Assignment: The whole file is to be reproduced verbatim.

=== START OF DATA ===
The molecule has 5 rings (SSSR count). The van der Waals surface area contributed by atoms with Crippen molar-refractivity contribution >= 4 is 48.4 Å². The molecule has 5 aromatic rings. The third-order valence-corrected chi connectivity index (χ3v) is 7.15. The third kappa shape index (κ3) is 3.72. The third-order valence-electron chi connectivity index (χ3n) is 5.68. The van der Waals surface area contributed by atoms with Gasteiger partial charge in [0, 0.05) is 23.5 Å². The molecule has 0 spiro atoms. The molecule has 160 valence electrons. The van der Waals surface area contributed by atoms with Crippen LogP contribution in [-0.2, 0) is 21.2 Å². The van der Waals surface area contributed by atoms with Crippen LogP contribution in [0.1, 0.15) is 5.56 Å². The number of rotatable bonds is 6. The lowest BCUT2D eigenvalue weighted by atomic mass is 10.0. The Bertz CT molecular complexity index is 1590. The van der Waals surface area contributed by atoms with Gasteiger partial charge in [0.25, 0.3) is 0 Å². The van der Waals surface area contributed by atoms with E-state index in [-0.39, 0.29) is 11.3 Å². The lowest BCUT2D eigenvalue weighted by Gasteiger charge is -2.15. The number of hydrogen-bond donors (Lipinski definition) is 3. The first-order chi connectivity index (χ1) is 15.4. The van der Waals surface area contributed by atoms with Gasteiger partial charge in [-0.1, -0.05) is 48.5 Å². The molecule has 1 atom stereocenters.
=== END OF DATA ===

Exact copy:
The molecule has 5 rings (SSSR count). The van der Waals surface area contributed by atoms with Crippen molar-refractivity contribution >= 4 is 48.4 Å². The molecule has 5 aromatic rings. The third-order valence-corrected chi connectivity index (χ3v) is 7.15. The third kappa shape index (κ3) is 3.72. The third-order valence-electron chi connectivity index (χ3n) is 5.68. The van der Waals surface area contributed by atoms with Gasteiger partial charge in [0, 0.05) is 23.5 Å². The molecule has 0 spiro atoms. The molecule has 160 valence electrons. The van der Waals surface area contributed by atoms with Crippen LogP contribution in [-0.2, 0) is 21.2 Å². The van der Waals surface area contributed by atoms with Crippen LogP contribution in [0.1, 0.15) is 5.56 Å². The number of rotatable bonds is 6. The lowest BCUT2D eigenvalue weighted by atomic mass is 10.0. The Bertz CT molecular complexity index is 1590. The van der Waals surface area contributed by atoms with Gasteiger partial charge in [0.25, 0.3) is 0 Å². The van der Waals surface area contributed by atoms with E-state index in [-0.39, 0.29) is 11.3 Å². The lowest BCUT2D eigenvalue weighted by Gasteiger charge is -2.15. The number of hydrogen-bond donors (Lipinski definition) is 3. The first-order chi connectivity index (χ1) is 15.4. The van der Waals surface area contributed by atoms with Gasteiger partial charge in [-0.1, -0.05) is 48.5 Å². The molecule has 1 atom stereocenters.